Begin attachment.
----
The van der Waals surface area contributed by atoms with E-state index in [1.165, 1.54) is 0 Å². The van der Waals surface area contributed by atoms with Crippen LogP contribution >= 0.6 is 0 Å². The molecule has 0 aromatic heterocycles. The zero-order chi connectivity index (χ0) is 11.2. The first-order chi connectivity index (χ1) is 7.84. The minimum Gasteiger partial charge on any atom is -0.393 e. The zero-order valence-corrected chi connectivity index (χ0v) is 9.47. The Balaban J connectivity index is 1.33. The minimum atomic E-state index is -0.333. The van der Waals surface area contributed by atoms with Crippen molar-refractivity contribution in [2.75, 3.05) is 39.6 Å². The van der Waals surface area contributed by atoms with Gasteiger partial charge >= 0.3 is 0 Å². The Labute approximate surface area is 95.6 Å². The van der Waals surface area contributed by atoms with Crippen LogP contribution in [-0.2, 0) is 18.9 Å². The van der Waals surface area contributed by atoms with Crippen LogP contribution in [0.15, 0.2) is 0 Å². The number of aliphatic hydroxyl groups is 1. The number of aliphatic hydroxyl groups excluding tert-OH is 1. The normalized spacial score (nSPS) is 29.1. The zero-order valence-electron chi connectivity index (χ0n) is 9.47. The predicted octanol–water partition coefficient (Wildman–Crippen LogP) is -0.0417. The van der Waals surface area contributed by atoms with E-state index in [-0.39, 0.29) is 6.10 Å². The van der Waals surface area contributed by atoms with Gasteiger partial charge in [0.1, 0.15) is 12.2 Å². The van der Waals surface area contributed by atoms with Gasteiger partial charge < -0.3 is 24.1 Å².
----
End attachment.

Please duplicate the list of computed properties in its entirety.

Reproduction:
The van der Waals surface area contributed by atoms with E-state index in [1.165, 1.54) is 0 Å². The van der Waals surface area contributed by atoms with Crippen LogP contribution >= 0.6 is 0 Å². The molecule has 0 aromatic heterocycles. The zero-order chi connectivity index (χ0) is 11.2. The first-order chi connectivity index (χ1) is 7.84. The minimum Gasteiger partial charge on any atom is -0.393 e. The zero-order valence-corrected chi connectivity index (χ0v) is 9.47. The Balaban J connectivity index is 1.33. The minimum atomic E-state index is -0.333. The van der Waals surface area contributed by atoms with Crippen molar-refractivity contribution in [2.75, 3.05) is 39.6 Å². The van der Waals surface area contributed by atoms with Gasteiger partial charge >= 0.3 is 0 Å². The Labute approximate surface area is 95.6 Å². The van der Waals surface area contributed by atoms with Crippen LogP contribution in [-0.2, 0) is 18.9 Å². The van der Waals surface area contributed by atoms with Crippen LogP contribution in [0.15, 0.2) is 0 Å². The number of aliphatic hydroxyl groups is 1. The number of aliphatic hydroxyl groups excluding tert-OH is 1. The normalized spacial score (nSPS) is 29.1. The zero-order valence-electron chi connectivity index (χ0n) is 9.47. The predicted octanol–water partition coefficient (Wildman–Crippen LogP) is -0.0417. The van der Waals surface area contributed by atoms with E-state index in [-0.39, 0.29) is 6.10 Å². The van der Waals surface area contributed by atoms with Gasteiger partial charge in [0.1, 0.15) is 12.2 Å². The van der Waals surface area contributed by atoms with Gasteiger partial charge < -0.3 is 24.1 Å².